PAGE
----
The State of New York does not take issue with this general principle. Rather, it argues that the provision of the Bankruptcy Code under which the bankruptcy court deemed the State to have waived its Eleventh Amendment immunity--11 U.S.C. § 106(a)--represents an abrogation provision, not a waiver scheme. As an abrogation provision, New York contends, § 106(a) is unconstitutional because Congress lacks the authority to abrogate sovereign immunity when enacting legislation under the Bankruptcy Clause, U.S. Const. art. I, § 8, cl. 4. We disagree with New York's characterization of § 106(a).
Section 106(a) provides:
A governmental unit is deemed to have waived sovereign immunity with respect to any claim against such governmental unit that is property of the estate and that arose out of the same transaction or occurrence out of which such governmental unit's claim arose.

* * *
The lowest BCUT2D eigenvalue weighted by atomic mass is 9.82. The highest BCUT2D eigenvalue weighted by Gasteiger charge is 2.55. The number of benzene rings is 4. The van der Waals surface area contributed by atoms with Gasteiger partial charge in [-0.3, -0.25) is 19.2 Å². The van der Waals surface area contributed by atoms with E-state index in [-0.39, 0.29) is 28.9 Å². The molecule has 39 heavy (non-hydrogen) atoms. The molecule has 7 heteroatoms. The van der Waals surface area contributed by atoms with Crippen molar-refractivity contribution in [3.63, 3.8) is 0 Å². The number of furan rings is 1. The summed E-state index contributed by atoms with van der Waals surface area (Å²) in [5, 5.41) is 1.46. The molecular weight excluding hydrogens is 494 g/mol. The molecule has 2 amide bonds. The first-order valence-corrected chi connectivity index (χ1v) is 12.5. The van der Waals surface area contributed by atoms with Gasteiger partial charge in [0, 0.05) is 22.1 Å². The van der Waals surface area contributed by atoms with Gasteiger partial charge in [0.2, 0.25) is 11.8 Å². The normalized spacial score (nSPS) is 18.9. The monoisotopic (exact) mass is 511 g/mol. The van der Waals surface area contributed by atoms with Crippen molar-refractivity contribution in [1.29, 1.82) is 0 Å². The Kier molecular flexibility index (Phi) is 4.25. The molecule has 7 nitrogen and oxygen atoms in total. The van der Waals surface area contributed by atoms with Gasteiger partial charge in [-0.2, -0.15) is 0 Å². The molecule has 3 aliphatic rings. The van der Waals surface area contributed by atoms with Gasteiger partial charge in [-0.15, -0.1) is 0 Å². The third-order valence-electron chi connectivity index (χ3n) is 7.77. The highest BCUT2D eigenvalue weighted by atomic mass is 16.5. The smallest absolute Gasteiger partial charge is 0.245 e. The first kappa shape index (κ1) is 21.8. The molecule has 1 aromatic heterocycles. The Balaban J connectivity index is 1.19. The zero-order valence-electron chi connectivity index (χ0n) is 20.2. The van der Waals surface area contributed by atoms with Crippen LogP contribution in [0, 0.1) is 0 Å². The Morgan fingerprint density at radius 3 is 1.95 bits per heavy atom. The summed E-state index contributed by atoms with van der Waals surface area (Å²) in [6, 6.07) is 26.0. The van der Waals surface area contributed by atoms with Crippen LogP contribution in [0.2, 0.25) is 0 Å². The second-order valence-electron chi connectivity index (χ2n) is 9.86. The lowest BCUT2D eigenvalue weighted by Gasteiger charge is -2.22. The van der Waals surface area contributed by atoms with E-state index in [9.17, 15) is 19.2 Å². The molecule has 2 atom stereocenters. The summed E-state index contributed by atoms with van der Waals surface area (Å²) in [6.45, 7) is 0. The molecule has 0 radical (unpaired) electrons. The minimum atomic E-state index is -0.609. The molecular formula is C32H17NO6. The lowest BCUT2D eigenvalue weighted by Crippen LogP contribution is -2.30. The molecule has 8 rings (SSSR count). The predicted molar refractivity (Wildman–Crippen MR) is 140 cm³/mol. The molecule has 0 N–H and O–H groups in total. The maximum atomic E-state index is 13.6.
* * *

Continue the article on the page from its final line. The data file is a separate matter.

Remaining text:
The plain meaning of these words obviously reflects Congress's intent to provide a waiver of immunity where "a governmental unit" files a claim in the bankruptcy court. The scope of the waiver, of course, remains limited; upon filing a claim the governmental unit subjects itself only to claims that arose from the same transaction or occurrence that formed the basis of the governmental unit's claim. Our conclusion derives further support from two recent cases where the Supreme Court, albeit in dicta, stated that § 106(a) provides for a limited waiver of immunity. See Hoffman v. Connecticut Income Maint. Dept., 492 U.S. 96, 101-02, 109 S.Ct. 2818, 2822-23, 106 L.Ed.2d 76 (1989); U.S. v. Nordic Village, Inc., --- U.S. ----, ---- - ----, 112 S.Ct. 1011, 1013-14, 117 L.Ed.2d 181 (1992).